Originally posted by devilchicken View Post
                      Personally it's not the changes that bother me so much (although the change to Darth Vader's sacrifice/death in Return of the Jedi adds nothing whatsoever to the scene that I can see) it's that they are meant to completely overwrite what has gone before and it's been made clear that these editions will be the only ones available. When noone remembers the original versions, they will be.
                      I don't claim to know precisely how the process of preservation works, but Star Wars was one of the inaugural twenty-five films selected for preservation in the Library of Congress's National Film Registry as being of 'cultural, historical, or aesthetical significance' in 1989. That date is notable because it pre-dates the Special Edition versions that were allegedly fabricated by cutting up the original negatives of the original films - hence why for years Lucas claimed it wasn't possible to release the original versions on DVD - which was arguably an act of cultural vandalism if indeed that were true. Anyway, from a cultural and historical perspective it is the original version which has 'significance' rather than the revised versions, and one presumes that that's the version which is (hypothetically) preserved in the LoC. ('Hypothetically' because there isn't an actual requirement for the Library to hold a copy of the film aiui.) But assuming the Library does hold a copy I wonder whether Lucas could pop down and swap out the current version for his latest revision?

                      And harking back to what I said at the top, this post isn't finished; it's merely been abandoned.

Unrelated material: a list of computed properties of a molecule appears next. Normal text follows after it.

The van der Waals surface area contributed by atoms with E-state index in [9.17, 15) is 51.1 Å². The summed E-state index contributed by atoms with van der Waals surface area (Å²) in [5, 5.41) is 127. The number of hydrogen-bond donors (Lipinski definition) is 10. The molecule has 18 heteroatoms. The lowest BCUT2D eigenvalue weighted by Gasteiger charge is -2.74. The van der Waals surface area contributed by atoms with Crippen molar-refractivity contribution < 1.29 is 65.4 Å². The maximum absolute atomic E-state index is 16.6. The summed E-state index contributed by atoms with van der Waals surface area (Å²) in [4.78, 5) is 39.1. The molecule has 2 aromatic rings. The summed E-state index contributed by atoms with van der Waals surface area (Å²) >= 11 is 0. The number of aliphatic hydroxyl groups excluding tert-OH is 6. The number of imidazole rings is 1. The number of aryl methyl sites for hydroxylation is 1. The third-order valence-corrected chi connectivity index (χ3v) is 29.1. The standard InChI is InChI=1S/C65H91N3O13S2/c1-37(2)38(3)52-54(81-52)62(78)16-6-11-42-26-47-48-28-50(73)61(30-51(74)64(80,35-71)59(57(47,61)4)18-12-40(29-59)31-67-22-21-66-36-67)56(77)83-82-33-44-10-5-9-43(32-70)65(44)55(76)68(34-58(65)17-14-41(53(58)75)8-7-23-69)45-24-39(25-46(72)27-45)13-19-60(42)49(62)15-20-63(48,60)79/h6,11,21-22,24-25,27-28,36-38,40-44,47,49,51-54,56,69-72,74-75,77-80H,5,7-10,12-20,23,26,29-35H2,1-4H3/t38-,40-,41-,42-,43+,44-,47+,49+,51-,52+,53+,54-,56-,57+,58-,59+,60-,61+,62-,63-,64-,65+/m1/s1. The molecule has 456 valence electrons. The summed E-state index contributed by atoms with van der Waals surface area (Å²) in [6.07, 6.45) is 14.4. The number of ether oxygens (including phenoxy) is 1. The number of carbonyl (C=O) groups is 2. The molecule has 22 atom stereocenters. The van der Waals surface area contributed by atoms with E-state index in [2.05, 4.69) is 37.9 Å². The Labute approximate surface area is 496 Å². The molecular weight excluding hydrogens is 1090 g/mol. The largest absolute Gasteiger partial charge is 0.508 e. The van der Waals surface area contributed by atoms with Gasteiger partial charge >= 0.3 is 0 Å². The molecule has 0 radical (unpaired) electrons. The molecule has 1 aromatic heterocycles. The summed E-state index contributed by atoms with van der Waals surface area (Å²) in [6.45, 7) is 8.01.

_"For an eternity Allard was alone in an icy limbo where all the colours were bright and sharp and comfortless.
                      _For another eternity Allard swam through seas without end, all green and cool and deep, where distorted creatures drifted, sometimes attacking him.
                      _And then, at last, he had reached the real world – the world he had created, where he was God and could create or destroy whatever he wished.
                      _He was supremely powerful. He told planets to destroy themselves, and they did. He created suns. Beautiful women flocked to be his. Of all men, he was the mightiest. Of all gods, he was the greatest."

                      Comment


                      • #12
                        I'd be curious to know what version is stored at the Library of Congress (if at all) - if it was the version from 1989 it would have been the 1981 re-release version that had the text crawl at the start amended to Episode IV. The original 1977 release didn't have it. So still not 'original'.

                        Interestingly the reason Lucas cites for not releasing a Hi-Def transfer of the original cuts is that it would be too expensive. I'm not sure I see how that works...
                        Batman: It's a low neighborhood, full of rumpots. They're used to curious sights, which they attribute to alcoholic delusions.

                        Robin: Gosh, drink is sure a filthy thing, isn't it? I'd rather be dead than unable to trust my own eyes!

                        Comment


                        • #13
                          I'm pretty sure it will come out eventually.

                          Comment


                          • #14
                            Star Wars is only good in the era of eps 4-6 when the good guys are low-tech and down to earth. Before and after that, they are too powerful and rich to be interesting.

                            Comment


                            • #15
                              Batman: It's a low neighborhood, full of rumpots. They're used to curious sights, which they attribute to alcoholic delusions.

                              Robin: Gosh, drink is sure a filthy thing, isn't it? I'd rather be dead than unable to trust my own eyes!

                              Comment